Then he faints. Petitioner suffers a complete loss of consciousness, collapsing to the concrete. He can be unconscious for hours, though it may be less, depending on when the guards come for him. But always, he emerges from his episodes when the guards revive him. He does not wake himself up. The guards use ammonia in his nose or wake him up by carrying him from the floor to his cot. Sometimes when they revive him, he is in a state of semi-consciousness. He can hear, faintly, but cannot move, speak, or respond to instructions.
When he is conscious, the headache returns, only this time it is worse. It feels like someone is drilling in his head. And always the pounding is in the same–the rear of his skull and slightly to the left. Sometimes he slams his head with his fists, or against the wall, in an unsuccessful attempt to relieve the pain. Very commonly after his episodes, he vomits. He is dizzy, and cannot stand up. The feeling of electricity in his head returns. [footnotes omitted]
In another filing, Zubaydah’s lawyers argue he cannot remember events–particularly those of which he was accused in his CSRT–without his diaries.
Mind you, at the times when he is not suffering from such seizures, Zubaydah does seem competent to help his lawyers, but these seizures sound utterly debilitating, and stress appears to be one of the triggers for them.
So what to do with Zubaydah, and the detainees reported to be psychologically even less fit to stand defense?
But Zubaydah reveals all the problems with the suggestion of preventative detention. Not only is there the tremendous problem that Zubaydah’s condition–and that of other detainees–can be traced directly to our treatment of them. Zubaydah, for example, told the ICRC that ever since being waterboarded, he loses control of his bladder when under stress. And even detainees who didn’t have Zubaydah’s history of head injury ended up far less competent than him after our treatment of them. So are we really proposing indefinite detention for a bunch of men who can’t be tried because we drove them crazy?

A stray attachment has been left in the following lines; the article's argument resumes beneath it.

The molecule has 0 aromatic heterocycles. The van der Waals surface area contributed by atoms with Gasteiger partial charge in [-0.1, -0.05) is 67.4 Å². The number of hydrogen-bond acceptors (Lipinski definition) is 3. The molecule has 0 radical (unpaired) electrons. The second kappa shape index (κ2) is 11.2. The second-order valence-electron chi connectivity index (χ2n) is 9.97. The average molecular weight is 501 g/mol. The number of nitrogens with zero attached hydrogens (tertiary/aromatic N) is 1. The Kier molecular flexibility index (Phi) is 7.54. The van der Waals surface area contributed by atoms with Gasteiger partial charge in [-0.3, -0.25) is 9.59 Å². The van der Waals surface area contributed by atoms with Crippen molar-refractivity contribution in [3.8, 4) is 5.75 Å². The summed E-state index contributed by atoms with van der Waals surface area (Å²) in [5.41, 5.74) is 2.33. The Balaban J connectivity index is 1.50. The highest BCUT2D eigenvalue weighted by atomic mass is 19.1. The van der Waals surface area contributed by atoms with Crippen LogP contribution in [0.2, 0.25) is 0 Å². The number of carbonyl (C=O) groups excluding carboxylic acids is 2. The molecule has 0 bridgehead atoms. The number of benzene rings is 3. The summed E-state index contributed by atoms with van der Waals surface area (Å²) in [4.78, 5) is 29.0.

And, too, the suggestion that we could not try Abu Zubaydah is a nice fiction that allows us to avoid admitting how bad some of the errors the Bush regime made. The biggest impediment to Zubaydah mounting a defense, of course, is not his own condition, but the fact that the government has thus far refused to give him the parts of his diary that will not only prove (Zubaydah maintains) that he actually condemned 9/11, but also show that any confessions he made, he made under torture. Has the government refused to turn over those diaries because they were destroyed, like the tape depicting Zubaydah’s torture?
I don’t know, but I do know that this farce of indefinite detention would allow the government to dispose of Zubaydah without having to either admit they destroyed exonerating evidence or deal with the fact that the treatment we gave him makes him much less competent to stand trial. Not to mention deal with the fact that his treatment was almost certainly illegal under a range of interpretations.
Detain Zubaydah indefinitely, and you sweep all these problems under the rug. Along with a human being.
So to those who make the analogy, in apparent good faith, that indefinite detentions would be just like psychiatric detention, I challenge you not only with Digby’s point, but also with the burden of proof that these detentions are not just a cop-out to avoid admitting what we did to a number of men in detention, that they’re not designed to ensure we can "move forward" without any accountability for the crimes committed against them?
Are we just entertaining the possibility of indefinite detention because no one is ready to level with the American people that Abu Zubaydah–on whose treatment all the rest is predicated–is not who we were told he was?